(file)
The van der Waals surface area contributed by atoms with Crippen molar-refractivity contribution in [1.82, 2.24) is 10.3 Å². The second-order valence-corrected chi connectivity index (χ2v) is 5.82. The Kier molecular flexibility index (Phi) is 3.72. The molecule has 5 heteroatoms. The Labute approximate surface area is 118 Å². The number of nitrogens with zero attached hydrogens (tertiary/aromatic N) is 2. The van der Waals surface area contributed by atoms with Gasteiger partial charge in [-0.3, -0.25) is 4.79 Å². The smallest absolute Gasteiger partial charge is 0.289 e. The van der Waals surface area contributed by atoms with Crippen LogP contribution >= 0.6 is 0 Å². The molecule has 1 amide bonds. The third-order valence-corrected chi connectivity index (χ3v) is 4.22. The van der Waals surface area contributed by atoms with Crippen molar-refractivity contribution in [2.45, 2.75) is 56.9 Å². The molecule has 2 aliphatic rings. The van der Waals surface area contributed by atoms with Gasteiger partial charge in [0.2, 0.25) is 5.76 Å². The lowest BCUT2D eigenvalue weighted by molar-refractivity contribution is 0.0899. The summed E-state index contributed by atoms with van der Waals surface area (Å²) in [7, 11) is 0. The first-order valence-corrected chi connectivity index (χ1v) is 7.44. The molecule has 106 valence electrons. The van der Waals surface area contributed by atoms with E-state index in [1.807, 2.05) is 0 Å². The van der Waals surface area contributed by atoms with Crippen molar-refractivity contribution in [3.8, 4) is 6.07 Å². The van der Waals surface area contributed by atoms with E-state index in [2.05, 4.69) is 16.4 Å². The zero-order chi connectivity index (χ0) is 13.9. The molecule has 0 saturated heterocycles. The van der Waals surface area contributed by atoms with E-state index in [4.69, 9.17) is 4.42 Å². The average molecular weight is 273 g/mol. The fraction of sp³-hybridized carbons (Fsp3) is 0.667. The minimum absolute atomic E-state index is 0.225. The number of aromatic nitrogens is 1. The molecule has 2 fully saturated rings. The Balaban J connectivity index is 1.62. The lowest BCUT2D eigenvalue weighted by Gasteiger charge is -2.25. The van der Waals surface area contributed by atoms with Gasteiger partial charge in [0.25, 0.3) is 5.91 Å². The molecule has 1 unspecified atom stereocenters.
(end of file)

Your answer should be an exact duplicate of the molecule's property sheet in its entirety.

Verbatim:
The van der Waals surface area contributed by atoms with Crippen molar-refractivity contribution in [1.82, 2.24) is 10.3 Å². The second-order valence-corrected chi connectivity index (χ2v) is 5.82. The Kier molecular flexibility index (Phi) is 3.72. The molecule has 5 heteroatoms. The Labute approximate surface area is 118 Å². The number of nitrogens with zero attached hydrogens (tertiary/aromatic N) is 2. The van der Waals surface area contributed by atoms with Gasteiger partial charge in [-0.3, -0.25) is 4.79 Å². The smallest absolute Gasteiger partial charge is 0.289 e. The van der Waals surface area contributed by atoms with Crippen LogP contribution >= 0.6 is 0 Å². The molecule has 1 amide bonds. The third-order valence-corrected chi connectivity index (χ3v) is 4.22. The van der Waals surface area contributed by atoms with Crippen molar-refractivity contribution in [2.45, 2.75) is 56.9 Å². The molecule has 2 aliphatic rings. The van der Waals surface area contributed by atoms with Gasteiger partial charge in [0.2, 0.25) is 5.76 Å². The lowest BCUT2D eigenvalue weighted by molar-refractivity contribution is 0.0899. The summed E-state index contributed by atoms with van der Waals surface area (Å²) in [7, 11) is 0. The first-order valence-corrected chi connectivity index (χ1v) is 7.44. The molecule has 106 valence electrons. The van der Waals surface area contributed by atoms with E-state index in [1.807, 2.05) is 0 Å². The van der Waals surface area contributed by atoms with Crippen molar-refractivity contribution in [3.8, 4) is 6.07 Å². The van der Waals surface area contributed by atoms with E-state index in [2.05, 4.69) is 16.4 Å². The zero-order chi connectivity index (χ0) is 13.9. The molecule has 0 saturated heterocycles. The van der Waals surface area contributed by atoms with E-state index in [4.69, 9.17) is 4.42 Å². The average molecular weight is 273 g/mol. The fraction of sp³-hybridized carbons (Fsp3) is 0.667. The minimum absolute atomic E-state index is 0.225. The number of aromatic nitrogens is 1. The molecule has 2 fully saturated rings. The Balaban J connectivity index is 1.62. The lowest BCUT2D eigenvalue weighted by Gasteiger charge is -2.25. The van der Waals surface area contributed by atoms with Gasteiger partial charge in [0.25, 0.3) is 5.91 Å². The molecule has 1 unspecified atom stereocenters.